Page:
That sentiment is shared by Zachary Chase Lipton, an assistant professor of business technologies at Carnegie Mellon University, who says a lot of people discuss AI without knowing what they are actually talking about. “The term is being used like an intellectual wild card,’’ he says.

People get excited about using machine learning algorithms to recognize suspicious traffic patterns that are predictive of previous security incidents, Chase Lipton says. The model has potential, he adds. But the catch with using pattern recognition is that “you make a giant assumption.”

When people make what Chase Lipton calls an “inductive assumption;” utilizing different types of data to say, “This is unkosher traffic on your network,” there is a chance they might not have all the information they need, or even the right information, he notes.

While machine learning might predict a pattern in one instance accurately, “that machine learning model could break” in another, he continues.

“With security, you’re dealing defensively with an adversary who’s actively trying to circumvent the system,’’ he says, when you rely on machine learning to do pattern recognition to try and protect a system. “People writing malware have a strong incentive to change what they’re doing and screw with things to fool the machine learning system.”

In that case, you can no longer say a system is 99 percent accurate; it is 99 percent accurate on what was in the past; it is not guaranteed to be correct in the future, he says.

Taking that into account, Chase Lipton thinks there will be “incremental usefulness” of AI systems to secure endpoints. “But what people have to watch out for is a machine learning system can potentially be gamed.

“Obviously, it’s very exciting technology and the capabilities are pretty amazing; the fact that we can [do] high-quality translations between languages and recognize images and generate believable audio and video using generative models,’’ are great use cases of machine learning, he says. “But the problem is, people use general excitement about AI and machine learning to make untethered kinds of [statements] like ‘It’s going to solve security. You don’t have to worry when you use our product.’ That kind of stuff is hooey. But there’s danger of people buying into that because of general excitement about AI,” he says.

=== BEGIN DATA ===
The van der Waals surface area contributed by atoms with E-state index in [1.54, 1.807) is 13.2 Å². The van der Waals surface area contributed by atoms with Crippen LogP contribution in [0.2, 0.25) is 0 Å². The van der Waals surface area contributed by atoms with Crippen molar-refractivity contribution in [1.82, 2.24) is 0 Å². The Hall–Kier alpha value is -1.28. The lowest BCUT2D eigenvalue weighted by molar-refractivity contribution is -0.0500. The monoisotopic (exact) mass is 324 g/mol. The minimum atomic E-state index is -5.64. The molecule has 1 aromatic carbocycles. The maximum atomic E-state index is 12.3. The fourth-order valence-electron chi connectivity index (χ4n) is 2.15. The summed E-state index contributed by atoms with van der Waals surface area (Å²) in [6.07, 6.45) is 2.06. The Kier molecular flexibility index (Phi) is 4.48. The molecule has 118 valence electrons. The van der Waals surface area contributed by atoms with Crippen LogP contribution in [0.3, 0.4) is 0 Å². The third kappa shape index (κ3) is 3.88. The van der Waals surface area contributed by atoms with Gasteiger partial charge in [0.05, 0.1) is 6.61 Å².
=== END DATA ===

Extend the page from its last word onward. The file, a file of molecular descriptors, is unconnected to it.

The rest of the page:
AI is being used today to prevent spam and spear phishing attacks and many people are hoping that use of these platforms will mature rapidly, says Paul Hill, a security consultant with at SystemExperts Corp. of Sudbury, Mass. Echoing Chase Lipton, he says “this approach is just as likely to make the attackers step up their game. I worry that the result will be that attackers will develop tools that will make spam that is stylistically identical to the author that they are attempting to impersonate.”

In all cybersecurity AI tools, the learning algorithms need to be more transparent, Hill believes. To fully gain a customer’s trust, “it should be possible for independent third parties to examine the learning model and data. Furthermore, a lot more work needs to be done to understand how an adversary might affect the learning model.”

By manipulating the learning model and/or data used to teach it, it may possible to subvert the AI tools, he says. “Before AI cybersecurity tools enjoy widespread adoption these issues and how they will impact various customer deployments need to be better understood.”

 AI in action

Tufts Medical Center is moving an increasing amount of data into the cloud. One of its electronic medical records systems is almost entirely cloud-based and IT is planning to move other clinical systems off premises, says Lehmann.